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University of North Texas



Problem 3 Medium Difficulty

Produce graphs of $ f $ that reveal all the important aspects of the curve. In particular, you should use graphs of $ f' $ and $ f" $ to estimate the intervals of increase and decrease, extreme values, intervals of concavity, and inflection points.

$ f(x) = x^6 - 5x^5 + 25x^3 - 6x^2 - 48x $


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Video Transcript

we want to produce a graph of is equal to extra six minus five X to the fifth plus 25 Execute minus six X squared minus 48 X and want to make sure that we include, um, intervals of increase, decrease extreme values, intervals of con cavity and inflection. And we're going to use the first and second derivative grafts to do this as well. So this first graph here on the left is just a f of X assumes I plugged it into my calculator. Eso doesn't really tell us much about the graphical, unfortunately, but with a little bit of help from our first and second ribbons, we might be able to get a good window to view everything. So I went ahead and took the first derivative of this implanted it as well, and I just pretty much expanded it out until I had saw all the intercepts. And so here we have 12345 intercepts. So this is a 50 50 degree polynomial. We know that satisfies everything that we need now. I went ahead and labeled these points here because they also want us to find where the function is increasing and decreasing. So remember, when F prime is strictly larger than zero, the function will be increasing. And now we can go ahead and say that. So, uh, we know it. Zoom out a little bit, get more space. So the function is increasing, or f prime of X is strictly larger than zero on. So would be between negative 1.307 two negative 0.839 And let me just actually go ahead and get this all the way over and the union that with. So then we become positive at X is a little one, some 1.6 two, then two 0.505 and then union that with our interval after 2.7 for eight to. So that is where our anxious increasing and we will know the function is decreasing on all the other intervals or when f double proper F prime is strictly lessons. So that would be to the left of our first point some negative infinity to negative 1.307 Union Negative 0.839 to 1.6 Union two point 505 22.7 or eight. So now we look at this, so it's our first point here. Well, it's decreasing, so it's decreasing into that point, the increasing after. So this here is going to be a minimum at the next one. It's increasing and then decreasing after. So this year is going to be a max local max and following the same thing. The next one is going to give us a minimum, and then we're going to get a maximum and then a minimum after that. And remember, that's just by using the first derivative test. Now, let's go ahead and look at our second derivative here. And so just like before to get that viewing window, all I did was Uma until I saw I had four routes because all I really care about is where the functions positive it, Nick. All right, so this here is going to be Kong Kate up when it is positive. So oh, is when f double prime of X, strictly larger than zero. So to the left of negative 1.1, it is positive. So that's negative. 32 negative 1.1 union and then 0.0 two. You're a 10 feet to 1.718 and I'll go ahead and just put this underneath. Union 2.635 to Infinity, and the function is going to be con cave down when F double prime is strictly not greater but strictly less than zero. So that's going to be just the remainder of our interval. So negative 1.1 two a 1.120 point 08 union 1.718 22.63 All right and or points of inflection. All we need to check to see is that it's possible one sided, negative on the other. So so our first point here that does change cavity here. We also changed cavity changing con cavity as well as change cavity. Just because we want to see where it's positive ending where it's negative. And if it changes from positive to negative, negative positive, then we know we will have a point of inflection there heart Now, the next thing. I went ahead and did it. Waas plotted all those X values or all the ex intercepts for the person second derivatives because we know there's air going to be important points. So the's first handful are all either. Max is Airmen's local Max. Is there a men's, I should say, And then the rest of these are our points of inflection. So I went ahead and planted all these, and I looked at our output out use. So here you can see the window I ended up choosing, and the reason I chose this window is I looked at our X values. So my smallest X value ended up being negative 1.3 of seven, and our largest ended up being 2.7 or eight. So I at least wanted to get these values into there. So I just slightly chose something to the left of negative three to the left of negative 1.3 just to make sure I got everything else in there. And then I let it go to four, even though it was just 22.7, because I also wanted to include this intercept here as well, and the Y values Well, I just went to all the outputs of our important points, and I found the smallest being about negative 33. So I just went ahead and went slightly below that negative 40. And then I look for our largest value, which occurred at about 22 are actually 23. Up here was our largest value, and I just went slightly above that one as well. So this year, I'd say, gets all the points of importance and the little dots you see on our graph were all the X values. So either that Max is airmen's or points of inflection, and so we can definitely see all the changes. Whether it's changed a cavity maximum, I would say this is a good viewing window for this.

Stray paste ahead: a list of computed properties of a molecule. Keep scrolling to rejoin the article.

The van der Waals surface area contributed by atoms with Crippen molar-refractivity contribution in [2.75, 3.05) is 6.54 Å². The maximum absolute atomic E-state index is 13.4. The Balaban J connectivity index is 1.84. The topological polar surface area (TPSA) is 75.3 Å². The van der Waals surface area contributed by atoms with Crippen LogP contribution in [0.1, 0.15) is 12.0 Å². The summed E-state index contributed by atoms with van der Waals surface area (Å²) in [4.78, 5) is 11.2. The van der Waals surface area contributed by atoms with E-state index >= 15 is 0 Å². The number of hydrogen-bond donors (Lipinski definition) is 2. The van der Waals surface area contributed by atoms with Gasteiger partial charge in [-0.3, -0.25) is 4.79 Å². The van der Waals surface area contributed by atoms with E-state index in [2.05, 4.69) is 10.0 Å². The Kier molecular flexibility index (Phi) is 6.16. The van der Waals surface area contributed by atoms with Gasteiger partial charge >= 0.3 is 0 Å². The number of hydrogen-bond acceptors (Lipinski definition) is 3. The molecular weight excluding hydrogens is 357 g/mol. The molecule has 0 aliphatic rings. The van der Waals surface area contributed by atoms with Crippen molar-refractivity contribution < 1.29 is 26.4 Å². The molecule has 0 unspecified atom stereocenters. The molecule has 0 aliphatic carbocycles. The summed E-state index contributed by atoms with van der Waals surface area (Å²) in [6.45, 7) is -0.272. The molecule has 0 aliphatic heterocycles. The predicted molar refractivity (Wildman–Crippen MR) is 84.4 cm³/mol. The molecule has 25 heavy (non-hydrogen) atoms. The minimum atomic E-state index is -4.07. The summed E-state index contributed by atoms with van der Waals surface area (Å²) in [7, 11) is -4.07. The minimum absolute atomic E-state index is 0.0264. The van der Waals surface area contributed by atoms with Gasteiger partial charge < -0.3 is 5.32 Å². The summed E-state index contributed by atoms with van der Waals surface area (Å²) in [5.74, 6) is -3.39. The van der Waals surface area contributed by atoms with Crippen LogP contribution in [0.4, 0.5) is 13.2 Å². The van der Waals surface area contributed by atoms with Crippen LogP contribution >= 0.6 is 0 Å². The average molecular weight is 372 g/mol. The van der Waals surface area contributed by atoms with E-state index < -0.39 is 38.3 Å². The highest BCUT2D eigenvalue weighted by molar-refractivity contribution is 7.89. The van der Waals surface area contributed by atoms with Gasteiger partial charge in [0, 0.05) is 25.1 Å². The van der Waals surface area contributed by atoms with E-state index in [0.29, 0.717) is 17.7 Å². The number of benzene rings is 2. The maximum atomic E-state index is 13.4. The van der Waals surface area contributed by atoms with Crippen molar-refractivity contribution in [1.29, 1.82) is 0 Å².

University of North Texas
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